|Member of Parliament|
11 June 1987 – 2 September 2000
|Preceded by||Stan Thorne|
|Succeeded by||Mark Hendrick|
|Member of Parliament|
for Coventry South West
28 February 1974 – 7 April 1979
|Preceded by||Constituency created|
|Succeeded by||John Butcher|
4 January 1932
Newcastle upon Tyne, England
|Died||2 September 2000(aged 68)|
|Children||2 (including Valerie)|
Audrey Wise was born Audrey Brown in Newcastle upon Tyne, the daughter of a former Labour councillor. She married her husband John, a dispensing optician, in 1953.
At the age of 21 she became a Tottenham borough councillor. She served as MP for Coventry South West from February 1974-79, a period of tenuous Labour Government with marginal or no majorities. Despite Labour being in power, "at Westminster in the 1970s she was regarded as something of a left-wing nuisance, a state of affairs that she viewed as necessary and desirable." During the 1970s she was a leading member of the Institute for Workers' Control.
She visited Portugal in 1974 to report on and participate in the Carnation Revolution that overthrew the fascist dictatorship, recording her experiences and analysis in Eyewitness in Revolutionary Portugal. She was famously arrested on the picket line during the Grunwick dispute where Asian women workers were striking for union recognition.
With Jeff Rooker, she co-authored the Rooker-Wise Amendment to Denis Healey's 1977 budget which sought to freeze many annual fiscal changes to mitigate global inflation; this amendment introduced retrospective inflation-proofing on personal tax allowances (the tax-free portion of individuals' earnings), and resulted in £450 million being returned to taxpayers.
Losing her seat in the 1979 general election, she stood unsuccessfully in Woolwich in 1983. She was then elected as MP for Preston in 1987, which she held until her death in 2000. Wise was a member of the left-wing Campaign Group of Labour MPs. She was president of the shop staff union USDAW between 1991 and 1997.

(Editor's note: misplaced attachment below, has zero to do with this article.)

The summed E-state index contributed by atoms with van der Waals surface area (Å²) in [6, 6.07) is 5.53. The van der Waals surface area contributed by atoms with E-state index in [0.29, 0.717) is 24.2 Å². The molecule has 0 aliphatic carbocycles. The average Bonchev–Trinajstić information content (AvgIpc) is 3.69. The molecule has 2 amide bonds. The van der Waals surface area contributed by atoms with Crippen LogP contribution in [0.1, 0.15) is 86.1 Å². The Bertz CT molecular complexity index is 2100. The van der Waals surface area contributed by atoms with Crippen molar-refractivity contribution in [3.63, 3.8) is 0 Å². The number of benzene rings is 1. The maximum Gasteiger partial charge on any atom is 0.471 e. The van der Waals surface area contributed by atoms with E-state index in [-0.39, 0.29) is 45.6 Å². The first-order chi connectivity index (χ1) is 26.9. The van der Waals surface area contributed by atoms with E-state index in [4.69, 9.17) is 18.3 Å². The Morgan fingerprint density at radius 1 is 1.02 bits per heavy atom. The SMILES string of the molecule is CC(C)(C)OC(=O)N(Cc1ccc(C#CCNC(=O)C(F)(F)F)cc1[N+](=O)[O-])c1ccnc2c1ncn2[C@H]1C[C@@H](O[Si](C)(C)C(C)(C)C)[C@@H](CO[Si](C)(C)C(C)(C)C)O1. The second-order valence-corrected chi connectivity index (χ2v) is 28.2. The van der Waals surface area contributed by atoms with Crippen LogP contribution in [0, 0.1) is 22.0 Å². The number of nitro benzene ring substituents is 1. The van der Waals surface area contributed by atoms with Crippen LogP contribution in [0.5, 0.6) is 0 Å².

As a member of the health select committee, she persuaded the committee to hold an inquiry into maternity services. The report, endorsed by the Conservative government, called for services to become more woman-centred, and recommended increased access to home births and water births.
She died on 2 September 2000 from a brain tumour, which had been diagnosed some five months earlier. Her family described her death as "one fight she did not win".
- Wise gave her age as thirty-nine when nominated for the Coventry parliamentary seat, though she had just turned forty-two when she was elected in February 1974. Her date of birth was routinely reported as 1935 after this date, which often caused her "enormous difficulty" when asked in later years. See Jeuda, Diana (2004). "Wise, Audrey (1932–2000)". Oxford Dictionary of National Biography (online ed.). Oxford University Press. doi:10.1093/ref:odnb/74643. (Subscription or UK public library membership required.) and Chris Mullin in A View from the Foothills: The Diaries of Chris Mullin (Profile Books, 2009, p127)
- Langdon, Julia; Wainwright, Hilary (5 September 2000). "Obituary: Audrey Wise". The Guardian. Retrieved 28 March 2013.
- Macfarlane, Alison. "Obituary: Audrey Wise". Radstats Journal (75). Retrieved 17 January 2009.
- Wise, Audrey (1975). Eyewitness in Revolutionary Portugal. Nottingham: Bertrand Russell Peace Foundation for Spokesman Books. ISBN 0851241336.
- "Obituary: Audrey Wise". The Daily Telegraph. 5 September 2000. Retrieved 28 March 2013.
- House of Commons Health Committee (1992) Second Report on the Maternity Services (Winterton report). HMSO: London
- Langdon, Julia (5 September 2000). "Obituary: Audrey Wise". The Guardian. Retrieved 10 October 2018.
- Hansard 1803–2005: contributions in Parliament by Audrey Wise
|Parliament of the United Kingdom|
|New constituency|| Member of Parliament for Coventry South West
| Member of Parliament for Preston
| President of USDAW